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  #16  
Old 07-25-2009, 07:11 PM
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Re: d&b and hue/saturation shifts

OK then let me rephrase for you so it may be clearer.
Any shorter cut than your short cut as I do not find it short?
Hey say that 3 times fast!!
Shorter than pressing X two switch from white to black is going to be hard to beat.
I usually work on 30 meg files in 16 bit so I do not have many problems with color contamination.
Snook
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  #17  
Old 07-26-2009, 11:14 AM
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Re: d&b and hue/saturation shifts

Markzebra, I couldn't let this one pass either. I won't get into all of the ugly equations used to convert data from LAB to RGB color spaces and back and will grant you that there are interpolation errors in process. That said however, the errors are negligable from a practical and perception standpoint. If you take an 8 bit full broad spectrum RGB test image and use the Edit>Convert to Profile to convert from aRGB to LAB and back 5 times you will find very minimal mathematical change with a level of 0 or 1 difference in the R and G channels and up to a level change of 2 or 3 in the B channel. The change is nost visually perceptable. (This assumes a flat image with no layers).
Used appropriately and in the correct position of a work flow the use of LAB is not bad advice. The things you can accomplish there both in efficiency and capability far outweigh the minute change in levels. Moreover those changes are far less destructive that other things which are done to images in conversions of color spaces, sharpening, and many other color adjustments.
In the end, you are moving the image to LAB temporarily to change it in a way that significantly improves how it looks. I think there is a time to get concerned about data alteration and interpolation degradation. However I don't think that making a trip to LAB and back is one of them.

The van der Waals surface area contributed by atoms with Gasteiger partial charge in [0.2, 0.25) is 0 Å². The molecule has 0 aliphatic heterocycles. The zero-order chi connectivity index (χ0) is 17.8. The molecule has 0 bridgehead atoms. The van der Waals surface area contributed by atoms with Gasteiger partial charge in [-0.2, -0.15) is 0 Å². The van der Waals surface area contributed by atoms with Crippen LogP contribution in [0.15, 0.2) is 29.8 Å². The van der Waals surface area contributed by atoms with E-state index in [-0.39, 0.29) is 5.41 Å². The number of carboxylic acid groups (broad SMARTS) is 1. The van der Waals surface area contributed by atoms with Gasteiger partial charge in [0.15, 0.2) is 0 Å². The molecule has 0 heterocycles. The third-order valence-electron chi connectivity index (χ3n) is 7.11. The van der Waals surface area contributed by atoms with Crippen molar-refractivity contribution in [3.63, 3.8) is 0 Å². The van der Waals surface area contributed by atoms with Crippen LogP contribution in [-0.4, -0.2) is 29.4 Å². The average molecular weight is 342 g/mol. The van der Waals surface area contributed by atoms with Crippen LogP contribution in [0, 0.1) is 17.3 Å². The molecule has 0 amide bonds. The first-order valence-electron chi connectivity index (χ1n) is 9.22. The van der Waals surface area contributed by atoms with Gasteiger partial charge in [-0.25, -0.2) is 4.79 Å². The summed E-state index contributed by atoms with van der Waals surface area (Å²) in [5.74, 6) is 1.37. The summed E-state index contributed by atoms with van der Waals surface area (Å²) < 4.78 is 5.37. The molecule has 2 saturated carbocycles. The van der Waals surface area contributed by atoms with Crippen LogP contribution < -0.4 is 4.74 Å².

Regards, Murray
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  #18  
Old 07-26-2009, 11:49 AM
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Re: d&b and hue/saturation shifts

The point is Murray, the same visual effect that you have illustrated with your strawberry is achievable by keeping the image in RGB. So WHY convert at all? Any changes to the channels in LAB (especially color channels) and then converting back will be more damaging than taking an unaltered image, and shifting it back and forth. Look at color noise before and after.

Lab does have its uses of course, but in 16 bit. Color (AB) moves in LAB can of course deliver what look like amazing results, but gamut (the intent) has to be very carefully watched indeed. Look at your blown color channels when you get back to RGB. Photoshops RGB mode is the most versatile and contains within it blending math that will allow you to simulate most LAB moves, much more painlessly, still remaining within gamut - this has always been the case.

Last edited by Markzebra; 07-26-2009 at 12:08 PM.
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  #19  
Old 07-26-2009, 01:14 PM
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Re: d&b and hue/saturation shifts

Markzebra, thanks for the reply. In the samples I attached, I deliberately pushed the D&B over the edge to make a point. An 50% overlay on an RGB image distorts the color and very easily / quickly can blow out the channels. Doing the same thing in LAB is much more difficult. The D&B effect is more gradual and you have more contro. I agree with you that curve adjustments set to luminosity blend produce zero damage to the image, however I would challenge you to take the original image using your method and get to the same result in anywhere near the same amount of time / effort. In a time constrained job, LAB is one of a great many tools to help cut the cycle time and still produce quality results.
Things get even better in 16 bit and these days with all of the support for 16 bit in msot programs and s/w tools, there is lttle excuse for most of us not to use it extensively through the workflow.
Regards, Murray
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  #20  
Old 07-26-2009, 01:22 PM
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Re: d&b and hue/saturation shifts

Ok you need to re-read Der-W's post 9, remember there's Linear light and all the other contrast modes to try. Thats more versatile than dodge and burn in LAB. There are many different ways within RGB, obviously some longer than others, to achieve a similar result to that.